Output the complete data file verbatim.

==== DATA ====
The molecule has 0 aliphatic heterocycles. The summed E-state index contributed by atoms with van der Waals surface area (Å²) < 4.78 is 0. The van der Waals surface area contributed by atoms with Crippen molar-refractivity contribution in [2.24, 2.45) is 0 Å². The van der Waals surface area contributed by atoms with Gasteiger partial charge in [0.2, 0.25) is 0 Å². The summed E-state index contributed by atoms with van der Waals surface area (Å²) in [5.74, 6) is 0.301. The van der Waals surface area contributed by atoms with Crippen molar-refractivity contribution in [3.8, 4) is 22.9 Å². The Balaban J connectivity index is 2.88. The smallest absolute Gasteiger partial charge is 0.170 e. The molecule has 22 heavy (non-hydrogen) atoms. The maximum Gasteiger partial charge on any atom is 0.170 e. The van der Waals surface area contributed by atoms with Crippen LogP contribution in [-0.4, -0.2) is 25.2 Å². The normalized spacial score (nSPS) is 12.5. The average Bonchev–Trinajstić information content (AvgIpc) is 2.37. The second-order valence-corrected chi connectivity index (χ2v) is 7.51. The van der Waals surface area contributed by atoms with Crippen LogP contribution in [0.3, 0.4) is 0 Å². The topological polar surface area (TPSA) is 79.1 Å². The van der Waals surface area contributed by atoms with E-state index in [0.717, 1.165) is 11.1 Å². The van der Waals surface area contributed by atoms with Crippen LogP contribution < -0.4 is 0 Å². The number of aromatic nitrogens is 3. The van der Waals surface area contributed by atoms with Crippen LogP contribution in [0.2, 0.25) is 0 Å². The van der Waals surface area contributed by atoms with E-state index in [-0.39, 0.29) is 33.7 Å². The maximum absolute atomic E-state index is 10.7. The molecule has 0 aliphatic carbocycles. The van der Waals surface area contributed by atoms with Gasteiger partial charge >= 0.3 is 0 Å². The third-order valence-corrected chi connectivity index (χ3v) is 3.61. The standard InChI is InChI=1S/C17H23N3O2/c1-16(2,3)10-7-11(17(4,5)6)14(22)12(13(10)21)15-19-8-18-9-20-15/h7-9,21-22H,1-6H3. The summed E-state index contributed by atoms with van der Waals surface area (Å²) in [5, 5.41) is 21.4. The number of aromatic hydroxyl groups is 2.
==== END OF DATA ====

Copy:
The molecule has 0 aliphatic heterocycles. The summed E-state index contributed by atoms with van der Waals surface area (Å²) < 4.78 is 0. The van der Waals surface area contributed by atoms with Crippen molar-refractivity contribution in [2.24, 2.45) is 0 Å². The van der Waals surface area contributed by atoms with Gasteiger partial charge in [0.2, 0.25) is 0 Å². The summed E-state index contributed by atoms with van der Waals surface area (Å²) in [5.74, 6) is 0.301. The van der Waals surface area contributed by atoms with Crippen molar-refractivity contribution in [3.8, 4) is 22.9 Å². The Balaban J connectivity index is 2.88. The smallest absolute Gasteiger partial charge is 0.170 e. The molecule has 22 heavy (non-hydrogen) atoms. The maximum Gasteiger partial charge on any atom is 0.170 e. The van der Waals surface area contributed by atoms with Crippen LogP contribution in [-0.4, -0.2) is 25.2 Å². The normalized spacial score (nSPS) is 12.5. The average Bonchev–Trinajstić information content (AvgIpc) is 2.37. The second-order valence-corrected chi connectivity index (χ2v) is 7.51. The van der Waals surface area contributed by atoms with Crippen LogP contribution in [0.3, 0.4) is 0 Å². The topological polar surface area (TPSA) is 79.1 Å². The van der Waals surface area contributed by atoms with E-state index in [0.717, 1.165) is 11.1 Å². The van der Waals surface area contributed by atoms with Crippen LogP contribution < -0.4 is 0 Å². The number of aromatic nitrogens is 3. The van der Waals surface area contributed by atoms with Crippen LogP contribution in [0.2, 0.25) is 0 Å². The van der Waals surface area contributed by atoms with E-state index in [-0.39, 0.29) is 33.7 Å². The maximum absolute atomic E-state index is 10.7. The molecule has 0 aliphatic carbocycles. The van der Waals surface area contributed by atoms with Gasteiger partial charge >= 0.3 is 0 Å². The third-order valence-corrected chi connectivity index (χ3v) is 3.61. The standard InChI is InChI=1S/C17H23N3O2/c1-16(2,3)10-7-11(17(4,5)6)14(22)12(13(10)21)15-19-8-18-9-20-15/h7-9,21-22H,1-6H3. The summed E-state index contributed by atoms with van der Waals surface area (Å²) in [5, 5.41) is 21.4. The number of aromatic hydroxyl groups is 2.